George Perry (1719 - 3 February 1771) was an English engineer, ironmaster, merchant, draughtsman and cartographer.
Perry was a native of Somerset and was related to Micajah Perry, Lord Mayor of London in 1747. His family was well known in the area and Perry was "intended for the church". However Perry joined the iron works at Coalbrookdale, where he worked with John Wilkinson. While there, he made successful trials for boring cannon from solid iron. With Thomas Smith of Derby he designed views of Coalbrookdale which were engraved by François Vivares. These are among the earliest industrial landscapes.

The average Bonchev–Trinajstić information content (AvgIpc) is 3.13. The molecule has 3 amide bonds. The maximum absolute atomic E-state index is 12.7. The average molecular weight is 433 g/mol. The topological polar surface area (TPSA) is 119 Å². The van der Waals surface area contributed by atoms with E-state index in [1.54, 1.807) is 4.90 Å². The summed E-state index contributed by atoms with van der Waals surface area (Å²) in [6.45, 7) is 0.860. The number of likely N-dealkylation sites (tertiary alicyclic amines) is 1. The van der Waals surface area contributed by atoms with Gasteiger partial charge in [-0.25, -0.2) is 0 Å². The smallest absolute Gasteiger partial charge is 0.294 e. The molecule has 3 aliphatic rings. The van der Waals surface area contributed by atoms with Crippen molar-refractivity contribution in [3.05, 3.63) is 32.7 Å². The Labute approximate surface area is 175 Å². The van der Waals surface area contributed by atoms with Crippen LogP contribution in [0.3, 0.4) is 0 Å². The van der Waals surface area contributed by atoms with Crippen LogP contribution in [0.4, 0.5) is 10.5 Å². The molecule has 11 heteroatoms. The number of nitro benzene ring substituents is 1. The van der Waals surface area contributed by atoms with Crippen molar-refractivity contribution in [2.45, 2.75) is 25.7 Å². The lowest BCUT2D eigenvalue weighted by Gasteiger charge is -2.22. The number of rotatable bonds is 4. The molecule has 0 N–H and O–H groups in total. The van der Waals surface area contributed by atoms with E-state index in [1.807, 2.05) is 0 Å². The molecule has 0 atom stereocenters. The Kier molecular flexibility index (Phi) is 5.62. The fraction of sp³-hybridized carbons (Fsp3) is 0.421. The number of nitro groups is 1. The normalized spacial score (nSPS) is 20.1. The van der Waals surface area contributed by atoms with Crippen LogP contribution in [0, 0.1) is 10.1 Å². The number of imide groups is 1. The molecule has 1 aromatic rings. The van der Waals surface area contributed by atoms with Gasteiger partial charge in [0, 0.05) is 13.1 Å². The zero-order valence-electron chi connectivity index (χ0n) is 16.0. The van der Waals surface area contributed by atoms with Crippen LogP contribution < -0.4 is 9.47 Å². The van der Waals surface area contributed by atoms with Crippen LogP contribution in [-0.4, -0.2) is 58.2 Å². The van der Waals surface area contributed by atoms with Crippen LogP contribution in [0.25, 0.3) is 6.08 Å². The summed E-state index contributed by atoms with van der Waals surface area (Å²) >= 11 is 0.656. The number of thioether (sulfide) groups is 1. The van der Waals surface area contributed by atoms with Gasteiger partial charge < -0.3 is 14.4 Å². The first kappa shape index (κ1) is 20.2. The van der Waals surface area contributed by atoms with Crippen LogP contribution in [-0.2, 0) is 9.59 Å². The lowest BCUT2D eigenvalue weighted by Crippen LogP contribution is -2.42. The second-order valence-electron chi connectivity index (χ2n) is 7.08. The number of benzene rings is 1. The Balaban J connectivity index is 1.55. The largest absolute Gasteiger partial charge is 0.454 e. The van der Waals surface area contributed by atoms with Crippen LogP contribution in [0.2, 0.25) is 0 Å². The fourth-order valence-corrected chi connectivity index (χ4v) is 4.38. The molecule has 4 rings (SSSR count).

Perry later became the first manager of Liverpool's Phoenix Foundry. A man of many talents, outside his work as an iron founder and merchant his energy was directed towards many diffuse interests, such as map-making, the history of Liverpool, and the writing of poetry.
Perry was an early promoter of the benefits of new canals. In 1758, shortly after the opening of the early Sankey Canal, Perry wrote an article which appeared in The Gentleman's Magazine in which he proposed the construction of an "inland water conveyance from London to Gloucester, Worcester and Bristol, or from Liverpool to Hull".
In 1758 Perry founded a Liverpool branch of the Ironbridge foundry, later to become the Fawcett, Preston Engineering Company, although initially simply a warehouse.